I'd like to say again that training a poodle for field work is different to training a retriever. Poodles are much softer, are thinkers and not as driven to retrieve and anyone you choose to train with must be aware of this. Not many poodles are involved in field training around here, so not many trainers are experienced with poodles. Just my little bit of advice!
 

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I've been training my two poodles for hunting/trials using Mike Stewart's Wildrose DVD"S. He breeds British/Irish Labs and trains UK style (no force fetch or e-collars). So far it's working great, but I have not run a hunt test yet with either dog so I still need to see how well British training works in American hunt tests.

To train the UK way you must start working with the pup when it's very young so that you can shape the right behavior without using harsh corrections. Also introduce your pup to birds and swimming now. Some poodles lack water courage and others can become fearful of live birds.

Try to find a good group to train with. I recently found an Upland Gun Dog group that is very open-minded and my dogs are more relaxed and having more fun. It's a nice change from the hardcore (Labs, force fetch, e-collars are only way) retriever training group I used to train with. I even got my first compliments on their training!:):):)

Most importantly have FUN!!!
 

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To train the UK way you must start working with the pup when it's very young so that you can shape the right behavior without using harsh corrections. Also introduce your pup to birds and swimming now. Some poodles lack water courage and others can become fearful of live birds.
Thanks, your approach sounds like the approach I would take if I pursue this! E collars etc are not my style. :)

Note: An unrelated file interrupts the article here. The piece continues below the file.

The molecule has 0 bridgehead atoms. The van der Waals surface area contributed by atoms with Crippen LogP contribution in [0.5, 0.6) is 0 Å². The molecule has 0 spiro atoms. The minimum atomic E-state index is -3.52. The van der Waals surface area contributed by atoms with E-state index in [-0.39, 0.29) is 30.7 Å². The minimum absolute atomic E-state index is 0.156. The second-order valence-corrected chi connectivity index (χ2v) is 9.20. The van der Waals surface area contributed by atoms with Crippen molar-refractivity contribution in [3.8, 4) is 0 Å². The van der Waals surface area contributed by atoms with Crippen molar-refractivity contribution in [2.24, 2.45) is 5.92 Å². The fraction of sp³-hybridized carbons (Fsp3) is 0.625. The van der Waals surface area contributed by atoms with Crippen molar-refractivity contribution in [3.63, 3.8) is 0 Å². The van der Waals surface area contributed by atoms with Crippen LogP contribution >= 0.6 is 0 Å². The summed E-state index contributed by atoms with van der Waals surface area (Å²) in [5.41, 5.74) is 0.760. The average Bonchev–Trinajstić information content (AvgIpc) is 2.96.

So in terms of the birds, is there a way you suggest introducing them? Darcy is a bird chaser, small or large (pigeons are his favourite) he loves to run in the midst of them to get them flying. The only time I have seen him slightly cower from birds was when a huge bunch of them flew right over our heads in the park after some bread someone had thrown. And even then he wasn't scared persay, just surprised.

The water is no problem, we are heading to a Michigan lake for the long week-end over July 1st/ 4th and plan to have him swimming by the end of it. :)
 

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I've been training my two poodles for hunting/trials using Mike Stewart's Wildrose DVD"S. He breeds British/Irish Labs and trains UK style (no force fetch or e-collars). So far it's working great, but I have not run a hunt test yet with either dog so I still need to see how well British training works in American hunt tests.

To train the UK way you must start working with the pup when it's very young so that you can shape the right behavior without using harsh corrections. Also introduce your pup to birds and swimming now. Some poodles lack water courage and others can become fearful of live birds.

Try to find a good group to train with. I recently found an Upland Gun Dog group that is very open-minded and my dogs are more relaxed and having more fun. It's a nice change from the hardcore (Labs, force fetch, e-collars are only way) retriever training group I used to train with. I even got my first compliments on their training!:):):)

Most importantly have FUN!!!
Great advice, Desiree, and congrats on the compliments! This is exactly the way I'm training my boy....no force fetch (or like I say, the force fetch without the force!), and no e-collars. I hope it works well!
My problem would be dealing with live birds. Our (Canadian) Working and Hunt tests don't require a live bird to be shot...I don't think anyone trains with live birds (though I may be wrong about this...any training I've seen has been with dead birds). Do you train with live birds?
I'm going to check out those DVD's...thanks!
 

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Great advice, Desiree, and congrats on the compliments! This is exactly the way I'm training my boy....no force fetch (or like I say, the force fetch without the force!), and no e-collars. I hope it works well!
My problem would be dealing with live birds. Our (Canadian) Working and Hunt tests don't require a live bird to be shot...I don't think anyone trains with live birds (though I may be wrong about this...any training I've seen has been with dead birds). Do you train with live birds?
I'm going to check out those DVD's...thanks!